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The Essential Olympic


    Olympic National Park
    * The anchor of Washington State's peninsula, Olympic is perhaps the most multi-faceted park in the entire system. From its beach-front campgrounds to its high, glacier-coated alpine backcountry, this park offers three distinct personalities that can making packing for a vacation here most challenging. Do you head to Olympic to enjoy the cobble- and log-strewn shoreline with its towering sea stacks, seals, and tide pools? Or do you come to explore the emerald Hoh Rain Forest with its dense Sitka spruce and Western Hemlock forests draped in mosses and epiphytes? Maybe you prefer to sling pack onto your back and head to the high country.
Olymrainforest_copy    * Weather-wise, July and August are the best times to visit if you like dry, warm weather with a reasonable amount of sunshine. September's not too bad, but the rainy season is approaching. If you're after winter mountaineering, December and January typically bring the heaviest snows.
    * Time for just one hike? The head to the Hoh Rain Forest and patch together the three-quarter-mile-long Hall of Mosses and 1.25-mile-long Spruce Nature Trail. Together these paths lead you through some of the densest temperate rain forest in the continental U.S. and along the Hoh River, which runs milky thanks to the glacial flour it carries down from the high country.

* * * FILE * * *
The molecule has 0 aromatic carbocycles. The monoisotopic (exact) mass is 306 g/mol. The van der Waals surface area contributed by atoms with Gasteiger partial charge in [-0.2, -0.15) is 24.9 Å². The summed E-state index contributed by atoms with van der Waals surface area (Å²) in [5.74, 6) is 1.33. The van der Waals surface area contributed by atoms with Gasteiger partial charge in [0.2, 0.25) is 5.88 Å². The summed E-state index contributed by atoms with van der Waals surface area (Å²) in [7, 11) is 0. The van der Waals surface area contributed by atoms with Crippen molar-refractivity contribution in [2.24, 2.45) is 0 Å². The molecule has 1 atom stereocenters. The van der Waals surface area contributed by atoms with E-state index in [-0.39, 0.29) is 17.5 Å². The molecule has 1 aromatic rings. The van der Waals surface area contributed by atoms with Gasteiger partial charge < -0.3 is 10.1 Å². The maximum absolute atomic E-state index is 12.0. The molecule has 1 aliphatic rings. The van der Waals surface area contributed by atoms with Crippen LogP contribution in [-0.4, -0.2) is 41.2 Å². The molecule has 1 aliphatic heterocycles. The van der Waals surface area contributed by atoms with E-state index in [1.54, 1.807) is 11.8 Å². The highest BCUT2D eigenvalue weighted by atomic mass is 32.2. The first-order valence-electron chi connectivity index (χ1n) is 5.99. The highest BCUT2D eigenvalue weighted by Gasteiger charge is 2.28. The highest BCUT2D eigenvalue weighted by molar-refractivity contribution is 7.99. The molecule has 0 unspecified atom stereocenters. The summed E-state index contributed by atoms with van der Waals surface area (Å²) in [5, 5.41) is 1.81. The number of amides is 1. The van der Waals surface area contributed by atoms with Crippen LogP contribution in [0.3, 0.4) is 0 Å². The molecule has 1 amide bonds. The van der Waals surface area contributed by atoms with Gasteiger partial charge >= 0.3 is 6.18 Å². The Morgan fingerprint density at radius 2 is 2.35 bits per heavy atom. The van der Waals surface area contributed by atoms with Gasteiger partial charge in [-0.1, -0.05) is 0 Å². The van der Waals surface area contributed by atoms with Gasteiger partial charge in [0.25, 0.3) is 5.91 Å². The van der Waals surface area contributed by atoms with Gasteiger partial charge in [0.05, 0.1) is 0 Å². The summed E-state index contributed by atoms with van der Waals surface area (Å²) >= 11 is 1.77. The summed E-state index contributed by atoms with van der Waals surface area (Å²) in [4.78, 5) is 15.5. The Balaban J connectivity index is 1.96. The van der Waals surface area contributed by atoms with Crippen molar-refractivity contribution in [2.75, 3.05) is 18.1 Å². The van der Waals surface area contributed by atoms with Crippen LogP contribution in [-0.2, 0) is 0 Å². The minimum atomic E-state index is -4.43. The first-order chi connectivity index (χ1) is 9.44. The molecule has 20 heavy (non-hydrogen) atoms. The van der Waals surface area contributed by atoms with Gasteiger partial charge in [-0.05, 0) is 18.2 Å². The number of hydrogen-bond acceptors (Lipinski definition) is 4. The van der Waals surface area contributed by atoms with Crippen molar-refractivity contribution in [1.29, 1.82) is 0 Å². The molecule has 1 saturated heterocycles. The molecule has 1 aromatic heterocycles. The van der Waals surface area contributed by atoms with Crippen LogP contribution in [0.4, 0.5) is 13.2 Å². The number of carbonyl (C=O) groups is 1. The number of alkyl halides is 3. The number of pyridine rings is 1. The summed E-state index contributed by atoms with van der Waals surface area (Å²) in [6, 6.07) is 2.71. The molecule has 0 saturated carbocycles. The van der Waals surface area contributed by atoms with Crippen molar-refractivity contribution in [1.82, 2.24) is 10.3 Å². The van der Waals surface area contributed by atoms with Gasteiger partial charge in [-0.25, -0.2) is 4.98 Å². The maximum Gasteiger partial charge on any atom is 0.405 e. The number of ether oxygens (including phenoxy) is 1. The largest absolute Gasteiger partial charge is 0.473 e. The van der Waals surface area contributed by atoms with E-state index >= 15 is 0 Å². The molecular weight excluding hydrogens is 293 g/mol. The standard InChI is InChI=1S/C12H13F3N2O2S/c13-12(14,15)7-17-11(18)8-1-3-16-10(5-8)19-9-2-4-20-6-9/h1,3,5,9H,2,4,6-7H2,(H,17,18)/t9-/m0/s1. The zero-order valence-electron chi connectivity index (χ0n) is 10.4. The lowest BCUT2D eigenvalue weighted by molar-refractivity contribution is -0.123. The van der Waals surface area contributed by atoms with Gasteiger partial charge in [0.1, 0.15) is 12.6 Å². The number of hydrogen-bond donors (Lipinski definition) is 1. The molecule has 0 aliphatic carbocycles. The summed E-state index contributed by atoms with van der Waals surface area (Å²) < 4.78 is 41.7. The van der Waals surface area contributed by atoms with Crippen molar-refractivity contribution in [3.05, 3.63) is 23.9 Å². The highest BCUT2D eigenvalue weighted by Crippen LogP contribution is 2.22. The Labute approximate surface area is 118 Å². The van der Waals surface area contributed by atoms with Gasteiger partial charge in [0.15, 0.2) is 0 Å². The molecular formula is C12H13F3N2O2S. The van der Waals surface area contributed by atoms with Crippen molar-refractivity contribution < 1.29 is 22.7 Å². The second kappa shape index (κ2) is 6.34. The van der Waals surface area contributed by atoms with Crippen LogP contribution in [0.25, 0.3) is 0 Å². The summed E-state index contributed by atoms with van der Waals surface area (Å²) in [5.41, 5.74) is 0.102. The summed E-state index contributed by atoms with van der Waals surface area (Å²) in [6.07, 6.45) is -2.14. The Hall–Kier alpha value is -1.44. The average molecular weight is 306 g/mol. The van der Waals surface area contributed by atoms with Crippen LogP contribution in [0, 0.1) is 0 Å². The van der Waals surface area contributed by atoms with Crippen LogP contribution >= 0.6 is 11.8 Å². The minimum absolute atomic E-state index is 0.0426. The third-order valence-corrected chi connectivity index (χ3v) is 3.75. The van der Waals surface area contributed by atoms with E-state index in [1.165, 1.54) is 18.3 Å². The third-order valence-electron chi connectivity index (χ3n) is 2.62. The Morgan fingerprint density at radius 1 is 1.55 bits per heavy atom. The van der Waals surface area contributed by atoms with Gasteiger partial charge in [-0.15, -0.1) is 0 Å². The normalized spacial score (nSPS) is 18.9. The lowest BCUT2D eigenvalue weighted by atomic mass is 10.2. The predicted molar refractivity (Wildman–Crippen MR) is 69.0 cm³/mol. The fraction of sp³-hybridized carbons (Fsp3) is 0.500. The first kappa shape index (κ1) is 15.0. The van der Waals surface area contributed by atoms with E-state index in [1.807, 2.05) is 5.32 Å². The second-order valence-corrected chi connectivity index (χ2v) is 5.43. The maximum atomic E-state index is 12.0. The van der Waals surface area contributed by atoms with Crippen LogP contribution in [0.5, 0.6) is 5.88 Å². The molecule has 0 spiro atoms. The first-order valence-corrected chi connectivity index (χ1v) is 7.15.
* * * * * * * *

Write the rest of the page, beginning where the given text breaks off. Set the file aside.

* Best Adventure? An overnight trek along the three-legged Cape Alva-Sand Point Loop trail on the park's northwestern corner.  This 9.25-mile-long trip leads you through rain forest and along the Pacific Coast, past petroglyphs and to the western-most point on the Lower 48, Cape Alva.
    * For kids, little is more fun and interesting than an afternoon spent in the Hoh Rain Forest. Unless, of course, you spend an afternoon at Rialto Beach searching the cobble beach for wave-pounded and polished agates or looking for tide pools swarming with marine life.
    * To flee crowds, either head inland along one of the park's many trails, or try one of the six beaches along the coast between Ruby Beach and South Beach.
    * Best dinner? I found it at Lake Crescent Lodge, where the chef has created an eclectic menu built heavily upon fresh seafood, game such as elk and duck, and beef.
    * Best breakfast. That also can be found at the Crescent Lake Lodge, with its omelets, grill items, fresh fruit and array of cereals.
    * Best lodging, price not an option? A Roosevelt Cabin at Lake Crescent. Located on the lakeshore, these cabins have gorgeous log walls, plank flooring, and rock fireplaces. There are only four, though, and they can book up years in advance.
     * Best bargain lodging? The cabins at Kalaloch Lodge overlooking the Pacific. They can accommodate up to seven, have woodstoves and a small kitchen area, and allow you to fall asleep to the crash of the surf.


Although the beauty of the Olympic National Park and surrounding Olympic Peninsula is most gloriously showcased during the sunny days of late summer and fall (the region has a fairly reliable annual drought (and with a bit of luck, 'Indian Summer') during this period), the true character & soul of the country isn't to be found in drenching sunshine.